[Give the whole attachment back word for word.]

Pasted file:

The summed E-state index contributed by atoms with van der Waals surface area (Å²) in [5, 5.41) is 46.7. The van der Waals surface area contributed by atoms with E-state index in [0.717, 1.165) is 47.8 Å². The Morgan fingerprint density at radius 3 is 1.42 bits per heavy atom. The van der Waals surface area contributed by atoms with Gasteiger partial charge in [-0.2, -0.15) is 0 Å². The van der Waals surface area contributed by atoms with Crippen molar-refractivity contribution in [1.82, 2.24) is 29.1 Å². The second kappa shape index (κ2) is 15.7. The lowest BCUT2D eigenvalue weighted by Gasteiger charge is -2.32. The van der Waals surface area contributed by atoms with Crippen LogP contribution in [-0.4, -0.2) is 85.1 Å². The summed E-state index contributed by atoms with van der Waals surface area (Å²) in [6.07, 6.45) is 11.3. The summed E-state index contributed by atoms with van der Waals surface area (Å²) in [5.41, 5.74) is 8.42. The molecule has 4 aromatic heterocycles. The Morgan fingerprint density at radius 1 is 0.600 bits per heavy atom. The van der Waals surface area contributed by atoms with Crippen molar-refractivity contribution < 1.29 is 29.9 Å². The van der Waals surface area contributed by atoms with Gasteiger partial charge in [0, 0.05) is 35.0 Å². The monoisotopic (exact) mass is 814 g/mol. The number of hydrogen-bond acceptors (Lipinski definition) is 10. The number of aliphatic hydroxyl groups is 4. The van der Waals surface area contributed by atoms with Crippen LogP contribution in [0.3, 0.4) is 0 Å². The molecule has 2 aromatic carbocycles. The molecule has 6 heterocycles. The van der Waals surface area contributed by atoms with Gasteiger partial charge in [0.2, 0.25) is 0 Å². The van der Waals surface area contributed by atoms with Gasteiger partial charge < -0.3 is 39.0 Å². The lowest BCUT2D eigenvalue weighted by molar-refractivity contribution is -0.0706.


The summed E-state index contributed by atoms with van der Waals surface area (Å²) in [5, 5.41) is 46.7. The van der Waals surface area contributed by atoms with E-state index in [0.717, 1.165) is 47.8 Å². The Morgan fingerprint density at radius 3 is 1.42 bits per heavy atom. The van der Waals surface area contributed by atoms with Gasteiger partial charge in [-0.2, -0.15) is 0 Å². The van der Waals surface area contributed by atoms with Crippen molar-refractivity contribution in [1.82, 2.24) is 29.1 Å². The second kappa shape index (κ2) is 15.7. The lowest BCUT2D eigenvalue weighted by Gasteiger charge is -2.32. The van der Waals surface area contributed by atoms with Crippen LogP contribution in [-0.4, -0.2) is 85.1 Å². The summed E-state index contributed by atoms with van der Waals surface area (Å²) in [6.07, 6.45) is 11.3. The summed E-state index contributed by atoms with van der Waals surface area (Å²) in [5.41, 5.74) is 8.42. The molecule has 4 aromatic heterocycles. The Morgan fingerprint density at radius 1 is 0.600 bits per heavy atom. The van der Waals surface area contributed by atoms with Crippen molar-refractivity contribution < 1.29 is 29.9 Å². The van der Waals surface area contributed by atoms with Gasteiger partial charge in [0, 0.05) is 35.0 Å². The monoisotopic (exact) mass is 814 g/mol. The number of hydrogen-bond acceptors (Lipinski definition) is 10. The number of aliphatic hydroxyl groups is 4. The van der Waals surface area contributed by atoms with Crippen LogP contribution in [0.3, 0.4) is 0 Å². The molecule has 2 aromatic carbocycles. The molecule has 6 heterocycles. The van der Waals surface area contributed by atoms with Gasteiger partial charge in [0.2, 0.25) is 0 Å². The van der Waals surface area contributed by atoms with Gasteiger partial charge < -0.3 is 39.0 Å². The lowest BCUT2D eigenvalue weighted by molar-refractivity contribution is -0.0706.